By: Cristina Trette
Some of us never yell. Others are habitual yellers. Most of us are somewhere in between. Yelling makes me feel bad. It might get temporary compliance but it does not produce good behavior or instill long term learning. But I will be honest with you, I want to yell at my kids I am triggered. I have to work hard to keep myself together. I have learned a lot of ways to keep my cool and I want to share them with you.
I love this quote by Haim G. Ginott:
“I have come to the frightening conclusion that I am the decisive element. It is my personal approach that creates the climate. It is my daily mood that makes the weather. I possess tremendous power to make life miserable or joyous. I can be a tool of torture or an instrument of inspiration, I can humiliate or humor, hurt or heal. In all situations, it is my response that decides whether a crisis is escalated or de-escalated, and a person is humanized or de-humanized. If we treat people as they are, we make them worse. If we treat people as they ought to be, we help them become what they are capable of becoming.”
1. Measure yourself
What is the quality of your yelling? Sometimes yelling serves as a protective response such as when a toddler runs into a busy street.There are times when yelling is reasonable and may prevent a child from harm. But the yelling I am referring to in this article is the I have had enough… quit your whining… knock it off… if you don’t stop crying I will give you something to cry about... kind of yelling. Even if you do not use this language, yelling is hurtful, unnecessary, and teaches children that yelling is acceptable behavior. It may be helpful to ask your spouse or partner to give you honest feedback on your yelling and what impact he thinks yelling is having on close relationships. If you bring in someone to help you assess yourself, assure them that their honesty is a gift that will assist you in your parenting.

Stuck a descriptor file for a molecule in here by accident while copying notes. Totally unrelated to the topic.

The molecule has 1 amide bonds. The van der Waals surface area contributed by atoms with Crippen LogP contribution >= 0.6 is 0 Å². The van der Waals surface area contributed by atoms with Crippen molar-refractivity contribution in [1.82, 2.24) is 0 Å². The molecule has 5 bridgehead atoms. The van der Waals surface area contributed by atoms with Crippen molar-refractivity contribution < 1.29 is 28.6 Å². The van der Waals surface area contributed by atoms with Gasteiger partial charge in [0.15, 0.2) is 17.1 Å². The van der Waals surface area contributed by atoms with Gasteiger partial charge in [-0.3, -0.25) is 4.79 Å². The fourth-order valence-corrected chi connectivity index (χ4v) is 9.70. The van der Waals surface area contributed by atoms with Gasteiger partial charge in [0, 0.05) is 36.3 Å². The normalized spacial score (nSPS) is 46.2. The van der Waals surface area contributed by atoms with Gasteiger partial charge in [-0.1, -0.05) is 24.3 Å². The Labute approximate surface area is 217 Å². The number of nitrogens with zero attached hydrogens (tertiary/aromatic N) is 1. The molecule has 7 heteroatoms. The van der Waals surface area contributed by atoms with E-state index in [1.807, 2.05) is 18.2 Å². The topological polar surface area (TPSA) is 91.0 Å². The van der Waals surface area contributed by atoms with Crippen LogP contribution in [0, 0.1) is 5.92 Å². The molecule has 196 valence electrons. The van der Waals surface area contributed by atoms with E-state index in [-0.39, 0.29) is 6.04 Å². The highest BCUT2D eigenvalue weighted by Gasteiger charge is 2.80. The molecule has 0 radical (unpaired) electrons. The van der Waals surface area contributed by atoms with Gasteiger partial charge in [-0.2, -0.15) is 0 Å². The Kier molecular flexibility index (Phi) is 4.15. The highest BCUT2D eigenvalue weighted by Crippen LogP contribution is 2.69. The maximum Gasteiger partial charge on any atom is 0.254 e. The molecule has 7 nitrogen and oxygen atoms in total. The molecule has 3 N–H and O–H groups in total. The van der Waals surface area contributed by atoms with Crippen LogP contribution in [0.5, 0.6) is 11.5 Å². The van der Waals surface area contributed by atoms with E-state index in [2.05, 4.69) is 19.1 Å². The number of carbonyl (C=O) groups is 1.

2. What are your triggers?
Being in the car with my kids is a trigger for me. There is something about us all being crammed into a small space, and the noise level that tends to come with the small space, that is terribly stressful for me. I have to work very hard on to remain calm during long drives. What are your triggers? Siblings fighting, defiance, and hectic mornings can all set the stage for yelling. A fantastic tool for tracking your triggers can be found at The Orange Rhino. This website is filled with loads and loads of support to assist you in your journey towards becoming a scream-free household.
3. Create a code word
My daughter and I came up with a code word to remind each other of our goals to remain calm and respectful. The word my daughter chose is cuddle. This means that if either she or I say cuddle, the other agrees to pause and hug or at least pause and stop fighting. The word my youngest son chose is "hand". He likes to hold my hand when he gets upset. Either one of us can say the word any time it appears that the other is heading down the wrong path. Sometimes the announcement of the words means we break and stop the power struggle. Other times we a have a chat. Let your child pick the word that he likes and try it out frequently when you first begin the process of un-yelling. Upon choosing the word, you will both make an agreement that when either one of you says the code word you will take a break and calm down together or and agree to take a break and not re-engage until you are both calm.
4. Make a contract with older children